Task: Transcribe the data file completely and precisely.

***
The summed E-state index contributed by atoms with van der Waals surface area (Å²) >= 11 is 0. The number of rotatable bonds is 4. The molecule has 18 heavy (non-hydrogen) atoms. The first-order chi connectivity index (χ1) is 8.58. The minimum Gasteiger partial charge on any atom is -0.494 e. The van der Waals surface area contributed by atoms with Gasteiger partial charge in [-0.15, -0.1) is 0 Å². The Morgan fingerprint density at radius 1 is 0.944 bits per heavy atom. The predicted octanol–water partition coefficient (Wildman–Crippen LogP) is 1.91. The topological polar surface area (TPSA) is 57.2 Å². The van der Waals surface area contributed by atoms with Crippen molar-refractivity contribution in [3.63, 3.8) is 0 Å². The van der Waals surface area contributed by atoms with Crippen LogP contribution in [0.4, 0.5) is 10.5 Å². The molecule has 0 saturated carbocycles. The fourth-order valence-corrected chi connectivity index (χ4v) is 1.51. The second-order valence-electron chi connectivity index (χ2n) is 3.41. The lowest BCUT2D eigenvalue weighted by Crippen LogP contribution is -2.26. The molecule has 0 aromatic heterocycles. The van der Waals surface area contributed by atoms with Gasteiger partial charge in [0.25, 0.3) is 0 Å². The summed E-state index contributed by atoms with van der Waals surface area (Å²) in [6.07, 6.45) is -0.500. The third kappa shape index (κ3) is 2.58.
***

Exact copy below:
The summed E-state index contributed by atoms with van der Waals surface area (Å²) >= 11 is 0. The number of rotatable bonds is 4. The molecule has 18 heavy (non-hydrogen) atoms. The first-order chi connectivity index (χ1) is 8.58. The minimum Gasteiger partial charge on any atom is -0.494 e. The van der Waals surface area contributed by atoms with Gasteiger partial charge in [-0.15, -0.1) is 0 Å². The Morgan fingerprint density at radius 1 is 0.944 bits per heavy atom. The predicted octanol–water partition coefficient (Wildman–Crippen LogP) is 1.91. The topological polar surface area (TPSA) is 57.2 Å². The van der Waals surface area contributed by atoms with Crippen molar-refractivity contribution in [3.63, 3.8) is 0 Å². The van der Waals surface area contributed by atoms with Crippen LogP contribution in [0.4, 0.5) is 10.5 Å². The molecule has 0 saturated carbocycles. The fourth-order valence-corrected chi connectivity index (χ4v) is 1.51. The second-order valence-electron chi connectivity index (χ2n) is 3.41. The lowest BCUT2D eigenvalue weighted by Crippen LogP contribution is -2.26. The molecule has 0 aromatic heterocycles. The van der Waals surface area contributed by atoms with Gasteiger partial charge in [0.25, 0.3) is 0 Å². The summed E-state index contributed by atoms with van der Waals surface area (Å²) in [6.07, 6.45) is -0.500. The third kappa shape index (κ3) is 2.58.